Next, we see here that our Savior left his grave clothes behind him in the tomb. When John stooped down and looked into the sepulcher, he saw the grave clothes carefully folded by themselves, laying to one side. Our Lord Jesus did not leave behind him a moldy shroud, but, as John tells us in verse 5, “linen clothes.”
He left those grave clothes for us to look upon as tokens of his fellowship with us in our low estate, as reminders that as he has cast aside the garments of death, so shall we. When he arose from his chamber, he left his bedclothes behind. And when we drop these bodies in death, as we ascend up to heaven, we will leave these garments of death behind (Psalms 17:5; 27:13; Isaiah 57:1-2; 2 Corinthians 4:16-5:9).
Look at it another way. We have seen old tattered flags hung up in places as the memorials of victory, memorials of defeated enemies and battles won. So in the tomb where the Savior vanquished death, his grave clothes are hung up as the trophies of his victory over death and assurances to us that we have been made more than conquerors through him that loved us. — “O death, where is thy sting? O grave, where is thy victory?”
Take one more look at those linen grave clothes in the fragrant tomb. Do they not lay before your eye of faith as emblems of his righteousness, that righteousness by which he merits heavenly glory as our Surety, that righteousness he has made ours, by which we are made “meet to be partakers of the inheritance of the saints in light”? Nothing makes the grave more comfortable than the blessed assurance that we are the very righteousness of God in Christ Jesus. The garments of salvation we wear before our God are the blessed linen garments of perfect righteousness (Psalms 132:7-9; Revelation 14:4-5; 19:6-9)
Then, John tells us that Peter saw “the napkin that was about his head” carefully folded up and laid by itself. — “Then cometh Simon Peter following him, and went into the sepulchre, and seeth the linen clothes lie, and the napkin, that was about his head, not lying with the linen clothes, but wrapped together in a place by itself.’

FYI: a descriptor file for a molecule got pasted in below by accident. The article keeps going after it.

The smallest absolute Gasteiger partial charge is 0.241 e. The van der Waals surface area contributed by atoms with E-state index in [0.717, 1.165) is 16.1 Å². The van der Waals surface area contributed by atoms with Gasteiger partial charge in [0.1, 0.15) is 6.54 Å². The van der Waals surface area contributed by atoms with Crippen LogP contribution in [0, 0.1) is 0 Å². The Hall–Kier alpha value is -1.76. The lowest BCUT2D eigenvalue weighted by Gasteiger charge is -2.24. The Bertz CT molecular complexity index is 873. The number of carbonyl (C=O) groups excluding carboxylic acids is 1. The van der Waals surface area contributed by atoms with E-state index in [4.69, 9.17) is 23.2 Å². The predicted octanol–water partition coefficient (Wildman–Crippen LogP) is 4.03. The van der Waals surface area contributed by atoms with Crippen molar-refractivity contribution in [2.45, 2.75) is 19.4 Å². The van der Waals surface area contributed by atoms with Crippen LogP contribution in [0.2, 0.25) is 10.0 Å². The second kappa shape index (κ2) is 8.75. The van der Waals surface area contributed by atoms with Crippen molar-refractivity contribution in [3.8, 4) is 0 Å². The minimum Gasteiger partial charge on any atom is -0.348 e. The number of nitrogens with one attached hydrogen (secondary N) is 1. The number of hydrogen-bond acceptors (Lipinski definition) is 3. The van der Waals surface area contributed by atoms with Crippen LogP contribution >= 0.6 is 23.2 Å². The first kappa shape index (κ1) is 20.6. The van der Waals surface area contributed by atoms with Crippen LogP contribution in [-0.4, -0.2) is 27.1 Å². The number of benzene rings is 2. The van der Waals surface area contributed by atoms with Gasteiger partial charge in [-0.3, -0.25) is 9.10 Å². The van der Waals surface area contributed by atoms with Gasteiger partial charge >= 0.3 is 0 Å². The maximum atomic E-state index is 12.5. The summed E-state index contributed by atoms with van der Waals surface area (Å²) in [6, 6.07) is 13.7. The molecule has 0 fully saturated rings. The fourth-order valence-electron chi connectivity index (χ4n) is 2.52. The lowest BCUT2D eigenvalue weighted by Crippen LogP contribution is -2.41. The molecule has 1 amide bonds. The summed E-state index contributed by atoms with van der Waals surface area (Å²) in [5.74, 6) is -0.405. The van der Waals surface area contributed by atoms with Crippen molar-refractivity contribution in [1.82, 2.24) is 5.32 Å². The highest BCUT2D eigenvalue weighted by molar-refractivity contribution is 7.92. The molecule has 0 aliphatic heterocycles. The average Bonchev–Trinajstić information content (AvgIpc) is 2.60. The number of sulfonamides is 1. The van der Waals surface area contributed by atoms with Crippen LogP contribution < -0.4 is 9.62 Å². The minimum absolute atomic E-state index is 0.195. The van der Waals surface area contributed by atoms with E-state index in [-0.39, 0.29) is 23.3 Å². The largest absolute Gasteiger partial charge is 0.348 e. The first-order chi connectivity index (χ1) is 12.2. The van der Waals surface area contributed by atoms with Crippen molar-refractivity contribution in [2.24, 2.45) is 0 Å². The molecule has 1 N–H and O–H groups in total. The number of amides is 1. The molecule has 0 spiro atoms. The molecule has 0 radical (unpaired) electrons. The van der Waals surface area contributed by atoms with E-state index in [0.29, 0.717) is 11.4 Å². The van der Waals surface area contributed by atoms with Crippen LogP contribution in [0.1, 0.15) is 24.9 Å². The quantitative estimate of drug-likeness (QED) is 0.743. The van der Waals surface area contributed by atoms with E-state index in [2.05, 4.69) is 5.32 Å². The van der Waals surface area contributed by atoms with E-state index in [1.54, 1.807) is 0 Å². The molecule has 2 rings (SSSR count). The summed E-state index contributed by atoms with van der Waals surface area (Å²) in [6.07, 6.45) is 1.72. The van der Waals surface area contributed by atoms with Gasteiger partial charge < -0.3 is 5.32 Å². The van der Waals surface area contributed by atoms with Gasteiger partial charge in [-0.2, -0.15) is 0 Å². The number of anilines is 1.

I see that napkin in my Savior’s tomb still. It is the handkerchief with which the Lord God wipes every tear from my eyes. The widow and the orphan, the widower and the broken-hearted father, mourning brothers, and sisters, and friends, take this handkerchief and wipe their tears away forever. — “Thus saith the LORD; Refrain thy voice from weeping, and thine eyes from tears: for thy work shall be rewarded, saith the LORD; and they shall come again from the land of the enemy” (Jeremiah 31:16). — “Thy dead men shall live, together with my dead body shall they arise. Awake and sing, ye that dwell in dust: for thy dew is as the dew of herbs, and the earth shall cast out the dead” (Isaiah 26:19).
And with this same handkerchief, he wipes away all other tears from our eyes. Tears of repentance, tears of trouble, tears of fear, and tears of bereavement, all our tears our heavenly Father sweetly dries with this handkerchief of grace (Revelation 7:17; 21:4).
Our Lord Jesus left something else in his tomb. He left angels behind him and made the grave…
“A cell which angels use
To come and go with heavenly news.”